DHEA is a hormone secreted by the adrenal gland and to a lesser extent by the brain and skin. DHEA and DHEA-S (the sulfated form of DHEA) decline in the mid-to late 20s and by age 70 you make 25 to 30% of the hormone that you produced in your 20s. DHEA is a precursor of other sex hormones — estrogen, progesterone, and testosterone.
Studies have shown that some of the functions of DHEA are to:
- Decrease cholesterol (many studies show decreased LDH)
- Prevent blood clots
- Decrease formation of fatty deposits (both in the brain and vascular system)
- Increase bone growth preventing osteoporosis
- Promote weight loss (many studies show fat loss without proteins loss) thereby
- Improving body mass index
DHEA inhibits the enzyme glucose- 6 – dehydrogenase which diminishes the body’s ability to store and produce fat
DHEA stimulates cholecystokinin which signals the body to feel full
IGF–1 shifts the body’s metabolism from producing fat to creating muscle and energy
- Help deal with stress
- Increase brain function
- Improved sense of well-being
- Decrease allergic phenomena
- Help your body repair itself and maintain tissue
- Support your immune system
- Is secreted during stress by the adrenal glands and as an anabolic hormone balances cortisol
Replacement of DHEA can:
- Increase muscle mass and muscle strength
- Increase quality-of-life
- Improve sleep
- Increase feeling of wellness
- Decrease triglycerides
- Stop the damaging effect of stress
- Improve adrenal burnout or failure thus reducing inflammation and
- Decreasing joint sensitivity, soreness, and autoimmune disease
- Increase sensitivity to insulin and
- Stimulate the immune system
DHEA has also been shown to be protective in cancer, diabetes, obesity, increased cholesterol, heart disease, and autoimmune diseases (especially lupus and rheumatoid arthritis). Stimulation of the immune system also improved resistance against infections and protection against such age-related diseases as cancer, coronary artery disease, Alzheimer’s disease and, chronic fatigue syndrome. DHEA has been used to to treat lupus, AIDS, Epstein-Barr, herpes, memory loss, learning disabilities, and pathological depression. Whether or not DHEA is contraindicated in cancers of the breast, prostate, and uterus is debatable. Recent studies have shown the DHEA, due to its in stimulation of the immune system and mobilization of T cells, may actually be helpful in treating these diseases.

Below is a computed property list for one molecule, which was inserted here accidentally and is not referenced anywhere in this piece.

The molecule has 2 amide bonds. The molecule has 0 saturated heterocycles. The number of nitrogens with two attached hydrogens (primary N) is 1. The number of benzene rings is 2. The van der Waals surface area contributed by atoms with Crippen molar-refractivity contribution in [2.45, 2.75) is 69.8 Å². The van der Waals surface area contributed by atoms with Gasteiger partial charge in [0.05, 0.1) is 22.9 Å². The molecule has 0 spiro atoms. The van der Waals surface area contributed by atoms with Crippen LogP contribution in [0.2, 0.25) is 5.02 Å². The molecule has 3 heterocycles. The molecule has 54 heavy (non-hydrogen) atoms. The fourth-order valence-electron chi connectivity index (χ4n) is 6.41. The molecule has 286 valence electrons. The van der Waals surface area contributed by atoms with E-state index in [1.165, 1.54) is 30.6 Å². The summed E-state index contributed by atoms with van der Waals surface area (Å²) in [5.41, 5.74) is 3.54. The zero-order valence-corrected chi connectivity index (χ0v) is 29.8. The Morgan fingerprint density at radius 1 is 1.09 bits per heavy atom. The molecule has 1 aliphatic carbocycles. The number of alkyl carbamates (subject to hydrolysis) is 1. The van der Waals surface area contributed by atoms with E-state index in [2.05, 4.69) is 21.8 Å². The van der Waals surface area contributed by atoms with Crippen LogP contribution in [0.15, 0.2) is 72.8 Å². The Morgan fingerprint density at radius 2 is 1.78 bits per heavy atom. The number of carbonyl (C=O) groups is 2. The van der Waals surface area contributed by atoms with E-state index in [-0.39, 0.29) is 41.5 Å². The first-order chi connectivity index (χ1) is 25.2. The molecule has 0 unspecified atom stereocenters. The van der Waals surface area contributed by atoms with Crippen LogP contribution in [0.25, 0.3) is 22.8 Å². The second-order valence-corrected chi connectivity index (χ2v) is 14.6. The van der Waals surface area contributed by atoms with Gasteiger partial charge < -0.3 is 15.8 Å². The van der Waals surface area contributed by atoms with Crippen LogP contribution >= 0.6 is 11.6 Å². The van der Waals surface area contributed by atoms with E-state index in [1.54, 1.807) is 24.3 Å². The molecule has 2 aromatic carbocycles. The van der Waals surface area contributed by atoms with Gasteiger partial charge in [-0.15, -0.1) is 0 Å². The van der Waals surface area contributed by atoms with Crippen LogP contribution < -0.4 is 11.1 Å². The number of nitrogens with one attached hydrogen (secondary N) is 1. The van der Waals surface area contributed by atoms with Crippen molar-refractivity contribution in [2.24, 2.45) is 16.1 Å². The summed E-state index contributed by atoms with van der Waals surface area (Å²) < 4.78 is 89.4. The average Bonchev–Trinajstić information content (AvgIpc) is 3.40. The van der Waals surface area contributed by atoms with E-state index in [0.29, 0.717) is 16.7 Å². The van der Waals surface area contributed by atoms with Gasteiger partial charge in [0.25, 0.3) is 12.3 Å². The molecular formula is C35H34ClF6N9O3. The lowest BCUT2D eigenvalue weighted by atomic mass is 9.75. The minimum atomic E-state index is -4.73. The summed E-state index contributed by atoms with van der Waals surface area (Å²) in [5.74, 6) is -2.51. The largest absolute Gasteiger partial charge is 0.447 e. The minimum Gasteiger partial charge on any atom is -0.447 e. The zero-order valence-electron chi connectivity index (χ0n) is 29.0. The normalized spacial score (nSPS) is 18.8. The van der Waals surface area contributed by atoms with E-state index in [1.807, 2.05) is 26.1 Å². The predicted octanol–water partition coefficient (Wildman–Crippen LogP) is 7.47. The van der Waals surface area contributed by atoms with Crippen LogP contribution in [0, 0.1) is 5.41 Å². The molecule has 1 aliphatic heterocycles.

Low DHEA can be produced by menopause, decreased DHEA production (in the adrenal gland), stress, aging, smoking (nicotine inhibits the production of the enzyme 11 — beta — hydroxylase, which is required to make DHEA).
It is suggested that DHEA may be used to balance cortisol when given therapeutically.
DHEA and DHEA-S cause a significant rise in IGF-I and IGF-I binding capacity, and growth hormone.
Side Effects of DHEA excess include:
- Deepening of the voice
- Insomnia with mood changes
- Sugar cravings
- Weight gain
- Oily hair and skin
These side effects can all be managed by stopping or decreasing the dose of DHEA.
In women DHEA can produce excessive androgens. This can be avoided by using a different form of DHEA called 7-keto DHEA. This will keep DHEA from entering any androgen metabolic pathway. Oddly enough, DHEA does not appear to increase androgens in males.